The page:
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오사카(大阪) 이카이노(猪飼野)의 여류시인 종추월(宗秋月)
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Journal 한국문학논총 - 등재 - B (ISSN : 1226-9913)
ᅟPublication History 2003년 08월 01일 / Vol.34 No.0 / pp. 215 ~ 234
Publisher/ᅟInstitute 한국문학회
Primary Author 유숙자
Author number 1
Abstract
  • Korean
  • Chong Chu-wol, A Korean Poet in Osaka Ikaino, Japan

    Yu, Sook-Ja

    A second-generation 'Zainichi'(在日, Korean resident in Japan) poet, Chong Chu-wol wrote poetry and essays about people from all walks of life and their everyday experiences in the Korean community in Osaka Ikaino. The collections of her poems are the Collections of Poems by Chong Chu-wol (1971) and Ikaino/Woman/Love/Songs: the Collection of Poems by Chong Chu-wol (1984). Her collections of essays are Ikaino Taryong (1989) and I Love You (1987). There was a relatively long gap after the publication of first collection of her poems at the beginning of 1970 and the second collection of her poems and the collections of her essays that were published in the middle of 1980's; this gap had to do with her interest in Korean politics and society at the time.
    In the history of the literature of Koreans in Japan, Chong Chu-wol's works are at the mid-point between Ri Kai-sei (1935- ) and Kin Kakuei (1938-1985) --second-generation Zainichi writers-- and Yi Yang-ji (1955-1992), the highly celebrated new-generation (3rd generation) writer. Unlike these elite writers who attended university and who were active in literary circles and recognized for their literary talent, Chong Chu-wol was based in a humble area on the outskirt of Ikaino and wrote poems while making a living with hard labor. Accordingly, physical fatigue, poverty, nostalgia and regrets deeply color her poems. In Chong Chu-wol's poems, Ikaino's common language--a unique mixture of the dialects of Jeju Island and of Osaka--comes to live conveying the unique sentiments and emotions of Koreans living in Japan, defying the other constructed by the Japanese language and exploring new possibilities.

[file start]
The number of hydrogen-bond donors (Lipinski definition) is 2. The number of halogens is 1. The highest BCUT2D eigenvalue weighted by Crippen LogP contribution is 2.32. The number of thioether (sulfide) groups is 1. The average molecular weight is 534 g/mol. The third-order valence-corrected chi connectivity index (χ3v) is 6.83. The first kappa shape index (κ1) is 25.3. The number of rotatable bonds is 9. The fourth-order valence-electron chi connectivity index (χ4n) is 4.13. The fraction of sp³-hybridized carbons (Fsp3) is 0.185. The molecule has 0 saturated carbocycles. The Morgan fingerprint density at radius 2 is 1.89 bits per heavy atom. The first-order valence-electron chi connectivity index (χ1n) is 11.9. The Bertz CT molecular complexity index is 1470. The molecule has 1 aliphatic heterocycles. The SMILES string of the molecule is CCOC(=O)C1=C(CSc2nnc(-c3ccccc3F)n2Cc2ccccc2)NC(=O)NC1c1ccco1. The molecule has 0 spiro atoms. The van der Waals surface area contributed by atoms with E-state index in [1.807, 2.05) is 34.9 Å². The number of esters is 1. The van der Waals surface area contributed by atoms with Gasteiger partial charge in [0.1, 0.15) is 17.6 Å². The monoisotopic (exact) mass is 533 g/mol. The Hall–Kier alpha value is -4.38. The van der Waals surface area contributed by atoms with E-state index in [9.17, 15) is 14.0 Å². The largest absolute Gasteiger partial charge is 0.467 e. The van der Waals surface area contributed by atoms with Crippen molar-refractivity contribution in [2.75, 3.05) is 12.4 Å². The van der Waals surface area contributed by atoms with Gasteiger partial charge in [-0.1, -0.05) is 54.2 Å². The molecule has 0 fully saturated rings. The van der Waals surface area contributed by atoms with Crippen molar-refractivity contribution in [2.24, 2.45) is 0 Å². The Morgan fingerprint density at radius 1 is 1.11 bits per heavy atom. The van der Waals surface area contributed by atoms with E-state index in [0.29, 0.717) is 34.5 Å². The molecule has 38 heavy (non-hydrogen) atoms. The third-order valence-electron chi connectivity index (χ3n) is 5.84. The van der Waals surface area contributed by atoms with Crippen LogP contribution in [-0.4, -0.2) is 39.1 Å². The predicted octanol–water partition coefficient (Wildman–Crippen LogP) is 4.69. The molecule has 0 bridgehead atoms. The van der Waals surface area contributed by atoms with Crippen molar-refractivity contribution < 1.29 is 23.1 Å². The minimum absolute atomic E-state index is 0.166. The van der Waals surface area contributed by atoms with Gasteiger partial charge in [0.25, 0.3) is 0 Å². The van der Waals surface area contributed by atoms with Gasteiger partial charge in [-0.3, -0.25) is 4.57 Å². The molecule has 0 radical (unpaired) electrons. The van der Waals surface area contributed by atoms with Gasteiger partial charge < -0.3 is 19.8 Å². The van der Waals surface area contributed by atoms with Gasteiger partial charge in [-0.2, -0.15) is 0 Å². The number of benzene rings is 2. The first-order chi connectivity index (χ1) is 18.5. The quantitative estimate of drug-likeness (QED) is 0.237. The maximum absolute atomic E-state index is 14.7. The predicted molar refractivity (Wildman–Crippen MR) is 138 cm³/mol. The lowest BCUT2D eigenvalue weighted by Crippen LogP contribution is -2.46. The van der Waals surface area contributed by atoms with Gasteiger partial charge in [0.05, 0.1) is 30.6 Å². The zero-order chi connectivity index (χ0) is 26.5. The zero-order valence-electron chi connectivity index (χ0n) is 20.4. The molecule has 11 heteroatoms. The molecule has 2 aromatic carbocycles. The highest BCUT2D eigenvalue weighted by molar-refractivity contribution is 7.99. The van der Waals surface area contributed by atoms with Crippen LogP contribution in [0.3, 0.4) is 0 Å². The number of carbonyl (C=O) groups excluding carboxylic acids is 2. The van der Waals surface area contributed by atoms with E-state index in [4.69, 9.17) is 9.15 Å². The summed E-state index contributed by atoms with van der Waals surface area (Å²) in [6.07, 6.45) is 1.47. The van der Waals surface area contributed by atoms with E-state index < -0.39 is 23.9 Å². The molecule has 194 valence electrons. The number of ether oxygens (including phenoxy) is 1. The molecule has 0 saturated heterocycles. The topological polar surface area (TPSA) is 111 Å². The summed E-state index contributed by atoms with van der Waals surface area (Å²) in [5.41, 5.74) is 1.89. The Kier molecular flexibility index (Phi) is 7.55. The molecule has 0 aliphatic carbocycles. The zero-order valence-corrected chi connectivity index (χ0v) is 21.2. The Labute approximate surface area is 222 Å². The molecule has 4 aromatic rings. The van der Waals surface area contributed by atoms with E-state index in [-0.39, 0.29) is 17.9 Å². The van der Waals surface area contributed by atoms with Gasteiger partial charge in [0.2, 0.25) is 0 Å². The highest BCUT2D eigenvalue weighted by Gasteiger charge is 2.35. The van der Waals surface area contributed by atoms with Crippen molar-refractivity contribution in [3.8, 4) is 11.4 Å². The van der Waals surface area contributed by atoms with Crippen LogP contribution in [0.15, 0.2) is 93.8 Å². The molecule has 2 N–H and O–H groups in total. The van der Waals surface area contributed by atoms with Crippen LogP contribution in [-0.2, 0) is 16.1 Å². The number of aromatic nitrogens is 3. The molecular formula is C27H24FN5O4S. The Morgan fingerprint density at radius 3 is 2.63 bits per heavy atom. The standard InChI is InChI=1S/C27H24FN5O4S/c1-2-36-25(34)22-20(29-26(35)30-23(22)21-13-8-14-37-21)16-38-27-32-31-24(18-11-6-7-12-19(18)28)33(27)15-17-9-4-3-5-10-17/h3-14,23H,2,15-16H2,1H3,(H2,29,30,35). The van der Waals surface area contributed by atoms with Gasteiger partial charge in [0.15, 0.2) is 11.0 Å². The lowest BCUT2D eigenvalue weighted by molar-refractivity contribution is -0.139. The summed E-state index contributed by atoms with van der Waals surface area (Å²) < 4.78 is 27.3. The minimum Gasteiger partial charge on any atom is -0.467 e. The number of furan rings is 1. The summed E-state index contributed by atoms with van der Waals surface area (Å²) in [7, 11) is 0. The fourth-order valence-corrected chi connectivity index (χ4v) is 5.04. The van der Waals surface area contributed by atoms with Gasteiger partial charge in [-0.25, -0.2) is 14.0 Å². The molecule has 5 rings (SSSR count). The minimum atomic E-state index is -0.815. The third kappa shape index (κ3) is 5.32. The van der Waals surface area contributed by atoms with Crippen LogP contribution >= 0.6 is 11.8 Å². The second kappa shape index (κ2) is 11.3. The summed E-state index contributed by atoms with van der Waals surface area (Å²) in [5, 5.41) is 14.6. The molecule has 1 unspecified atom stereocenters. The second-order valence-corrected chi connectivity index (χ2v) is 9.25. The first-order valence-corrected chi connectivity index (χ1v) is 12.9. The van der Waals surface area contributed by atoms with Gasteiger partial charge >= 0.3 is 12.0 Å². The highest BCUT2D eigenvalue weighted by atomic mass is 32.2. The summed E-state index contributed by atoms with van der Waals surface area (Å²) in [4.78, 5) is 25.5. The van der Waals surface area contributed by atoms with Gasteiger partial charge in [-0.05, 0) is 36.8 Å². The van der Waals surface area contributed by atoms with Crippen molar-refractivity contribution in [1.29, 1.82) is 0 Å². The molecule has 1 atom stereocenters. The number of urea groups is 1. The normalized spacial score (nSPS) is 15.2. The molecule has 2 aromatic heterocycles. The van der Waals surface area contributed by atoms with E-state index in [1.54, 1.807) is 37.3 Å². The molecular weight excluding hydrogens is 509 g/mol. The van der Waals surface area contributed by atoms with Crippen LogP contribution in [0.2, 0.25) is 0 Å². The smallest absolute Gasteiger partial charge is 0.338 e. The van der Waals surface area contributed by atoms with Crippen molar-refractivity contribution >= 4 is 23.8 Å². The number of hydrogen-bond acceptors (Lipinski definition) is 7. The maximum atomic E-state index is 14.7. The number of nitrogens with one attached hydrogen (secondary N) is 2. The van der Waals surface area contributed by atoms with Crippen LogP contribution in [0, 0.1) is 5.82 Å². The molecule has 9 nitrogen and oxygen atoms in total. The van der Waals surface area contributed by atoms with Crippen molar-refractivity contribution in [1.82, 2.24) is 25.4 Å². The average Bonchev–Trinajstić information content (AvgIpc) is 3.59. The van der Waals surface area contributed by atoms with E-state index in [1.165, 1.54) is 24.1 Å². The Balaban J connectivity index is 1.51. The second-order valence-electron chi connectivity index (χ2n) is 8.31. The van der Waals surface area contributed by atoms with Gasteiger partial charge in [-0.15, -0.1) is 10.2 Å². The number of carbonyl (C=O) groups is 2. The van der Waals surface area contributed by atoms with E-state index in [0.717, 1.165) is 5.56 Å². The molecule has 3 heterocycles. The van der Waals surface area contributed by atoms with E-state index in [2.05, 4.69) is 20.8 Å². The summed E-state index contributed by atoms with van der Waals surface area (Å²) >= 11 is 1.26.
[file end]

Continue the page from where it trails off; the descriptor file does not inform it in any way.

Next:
What should be particularly noted in her poems and essays is the poet's affection for the emotions of the Korean women leading a tortuous existence in Ikaino. Although Korean women in Ikaino tend to be doubly oppressed under the Confucian patriarchy, they are broad-minded enough to extend their motherly love to the Korean men suffering in the adverse conditions of 'living as Zainichi'. The women's willingness to embrace the men while enduring their violence may very well be an expression of self-protection refusing to be hurt further. Won Soo-il (1950- ), the writer, also depicted realistically Ikaino's first-generation Korean mothers from Jeju in his collection of short stories, Ikaino Stories. To be sure, their love of life that seeks laughter and hopes in tears has helped build Ikaino of Osaka what it is.
    But, in a short story by Kim Chang-saeng (1951- ), we should also note the second-generation Zainichi protagonist who refuses the lives of sacrifices and obedience of the first-generation Korean mothers and chooses to stand alone, however difficult it may be, to have her own voice and life. This is an expression of her will to lead her own life rather than subjecting it to others.
    Chong Chu-wol reacts sensitively to the political changes and social trends in Korea in her desire to share the pain of the era with her compatriots. To the poet, the Gwangju Uprising of 1980 was the juncture where the history of Zainichi and the Korean history intersected. She lives the life of Zainichi but yearns to share the pain of the struggling compatriots in Korea, and thus to 'transcend the being of Zainichi'. The poet's existential search for the meaning of life as Zainichi takes on the perspective of the love of the humankind as she looks deeply into the Korean and Japanese societies.
    Key words: Osaka Ikaino, Zainichi(Korean resident in Japan), Literature of Koreans in Japan, Gwangju Uprising, identity, femininity, the first-generation Korean mothers, Jeju Island
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